1. If you’ve to be a leader , and especially in a democracy, you can’t be silent! You’ve to be a Cicero. Most of the great intellectuals weren’t that much silent personalities either, else you wouldn’t know about them! Ha Ha. Voice carries momentum, while silence changes nothing, in quite a few instances that come to my mind. When I read about the lives of all great leaders, ‘most’ were great at engaging people around them. I completely agree with the article. I guess the importance of silence shifts depending on the roles you play on a day to day basis. From what I have been observing people who’re not great talkers should better be silent. Or, when your words won’t add much, silence is the way to go. The main difficulty lies to judge when to be silent and when not to be. As I’ve remarked before, it depends on the context and situation. A good listener and a silent person are two different things, I think. A voracious talker can be a good listener, provided he/she knows when to shut down. And to add one more thing, silence can be confusing for the enemy and yes it is powerful, but for your loved ones silence can be a pain in the ass. We expect our lived ones to read our minds when actually it is the most irrational thing to do. There’s a reason behind the evolution of language!

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      1. Of course, it has. There’s something we call a natural disposition. It would depend upon job to job as well. A surgeon is expected to be silent, but the host of an evening show isn’t. And upon situation to situation. Someone’s funeral demands silence, but a party demands certain boisterousness. Attending a football match with a silent demeanour would be opposite to what the situation demands. Silent people are much more rigid in their viewpoints, becuase for viewpoints to enlarge and broaden, you’ve to voice your opinions and thoughts infront of the critiques of your ideas. And face the assault like every debator did in the French halls and saloons of Rnaissance. It is only though voice that evoultion of ideas happen. Silence can be just a comfort zone for many – where they stay to choose to avoid conflicts. But that doesn’t make them right in the first place! Silence isn’t the excuse for everything. There are situations where silence is required, and is a must I must say, but it is not the solution many a times. More of a time, it becomes an escape from something uncomfortable, like a shell protecting your ego. Ha Ha Ha. 😊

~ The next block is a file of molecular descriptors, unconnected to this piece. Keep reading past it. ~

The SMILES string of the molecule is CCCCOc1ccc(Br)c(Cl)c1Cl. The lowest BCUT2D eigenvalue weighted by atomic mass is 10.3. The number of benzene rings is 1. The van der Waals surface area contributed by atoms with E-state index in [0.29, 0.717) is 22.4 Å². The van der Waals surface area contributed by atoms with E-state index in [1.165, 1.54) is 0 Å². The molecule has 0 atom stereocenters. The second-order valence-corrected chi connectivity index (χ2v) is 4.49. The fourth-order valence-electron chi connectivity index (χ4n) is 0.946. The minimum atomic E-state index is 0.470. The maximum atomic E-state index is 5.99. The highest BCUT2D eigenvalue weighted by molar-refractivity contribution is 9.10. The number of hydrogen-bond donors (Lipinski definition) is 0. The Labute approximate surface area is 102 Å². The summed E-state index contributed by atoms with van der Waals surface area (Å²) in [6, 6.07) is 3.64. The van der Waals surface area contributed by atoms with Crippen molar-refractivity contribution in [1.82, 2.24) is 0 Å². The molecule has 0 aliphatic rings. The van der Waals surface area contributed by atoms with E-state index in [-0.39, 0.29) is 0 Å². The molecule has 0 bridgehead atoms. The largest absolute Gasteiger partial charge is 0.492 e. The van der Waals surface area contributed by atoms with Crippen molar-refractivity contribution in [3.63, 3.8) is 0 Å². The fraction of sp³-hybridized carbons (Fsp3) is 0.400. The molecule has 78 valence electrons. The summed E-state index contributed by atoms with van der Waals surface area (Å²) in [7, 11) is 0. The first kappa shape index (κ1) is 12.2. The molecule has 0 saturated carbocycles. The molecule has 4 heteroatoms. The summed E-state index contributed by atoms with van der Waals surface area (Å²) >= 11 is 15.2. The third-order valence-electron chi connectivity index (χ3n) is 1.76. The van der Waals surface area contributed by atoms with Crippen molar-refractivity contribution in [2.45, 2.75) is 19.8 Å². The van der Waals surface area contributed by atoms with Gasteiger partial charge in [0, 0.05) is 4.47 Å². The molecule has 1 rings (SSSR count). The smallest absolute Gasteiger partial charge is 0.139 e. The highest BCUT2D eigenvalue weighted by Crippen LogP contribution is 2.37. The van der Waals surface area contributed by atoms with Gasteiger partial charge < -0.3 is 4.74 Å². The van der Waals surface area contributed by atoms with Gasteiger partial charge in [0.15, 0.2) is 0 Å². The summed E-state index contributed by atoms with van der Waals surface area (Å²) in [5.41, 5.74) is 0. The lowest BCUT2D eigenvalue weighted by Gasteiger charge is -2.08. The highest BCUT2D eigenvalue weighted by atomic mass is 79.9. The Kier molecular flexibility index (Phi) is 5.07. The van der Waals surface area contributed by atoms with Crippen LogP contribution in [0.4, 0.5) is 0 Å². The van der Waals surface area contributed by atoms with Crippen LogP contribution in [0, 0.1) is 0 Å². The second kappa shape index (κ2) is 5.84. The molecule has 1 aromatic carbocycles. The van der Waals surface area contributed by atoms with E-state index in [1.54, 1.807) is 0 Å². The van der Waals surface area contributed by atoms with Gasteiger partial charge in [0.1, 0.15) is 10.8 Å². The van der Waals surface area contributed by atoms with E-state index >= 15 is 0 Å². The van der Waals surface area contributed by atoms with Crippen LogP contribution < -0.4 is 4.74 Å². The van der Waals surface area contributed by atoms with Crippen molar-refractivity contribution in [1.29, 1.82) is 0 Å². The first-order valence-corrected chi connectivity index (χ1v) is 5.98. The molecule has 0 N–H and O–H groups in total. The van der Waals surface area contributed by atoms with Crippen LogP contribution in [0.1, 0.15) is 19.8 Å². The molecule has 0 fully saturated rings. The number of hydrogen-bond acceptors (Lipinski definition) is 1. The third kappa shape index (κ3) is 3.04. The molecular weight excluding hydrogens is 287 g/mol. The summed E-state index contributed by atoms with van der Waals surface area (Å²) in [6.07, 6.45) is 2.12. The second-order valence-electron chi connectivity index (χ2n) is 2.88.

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      2. I want you to experiance in that zone than you will realise what actually meant to be silent… have you ever stayed in silence and noticed what going around ..you will find a suitation where you will find being silent cant help alot to avoid unnecceary problems 🙂 thans for writing:)

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      3. Yup! Of course, I have. And I have 2 minutes still left to depart, so let me pen down my thoughts. There are, in fact, innumerable instances when silence is the way to go! I have experienced them. Yes. When you are in perfect harmony with yourself, and with the environment. When silent observations brings a sort of solace to your soul — and peace ensues. When a tranquil gaze at your loved one brings a calm and satistfaction which fills you to the brim of some eternal bliss. Those moments of silence when you are in the laps of nature, and the natural serenity just overwhelms you with happiness. Then, there are situations I remember when I chose to be silent, or when someone else chose to be silent, when silent was the last dreaded thing to resort upon. A miscalculated stance. Silence is beautiful. Yes! But not always. I already enumerated so many situations when silence doesn’t work. And I know plenty of situations when silence is magnificent. But what I’ve realised is that silence shouldn’t be used as a weapon in disguise, or as an escaping mechanism. There’s a certain balance that’s required of it, and people fail to reach the balance quite often. There’s a reason when Trump got elected people all along the world broke their silence. There’s a reason why people under Stalin suffured so much under silence. There’s a reason to every silence, and there’s a reason why not to be silent. A sort of tightrope balancing act it is! Ha Ha Ha. 🙂


      4. Sorry for the typos, just leaving my home. If I chose to remain silent, you wouldn’t think! Ha Ha Ha. There’s a time to be silent, and a time to speak up. The wise find the balance, the rest don’t. 😊 Cya.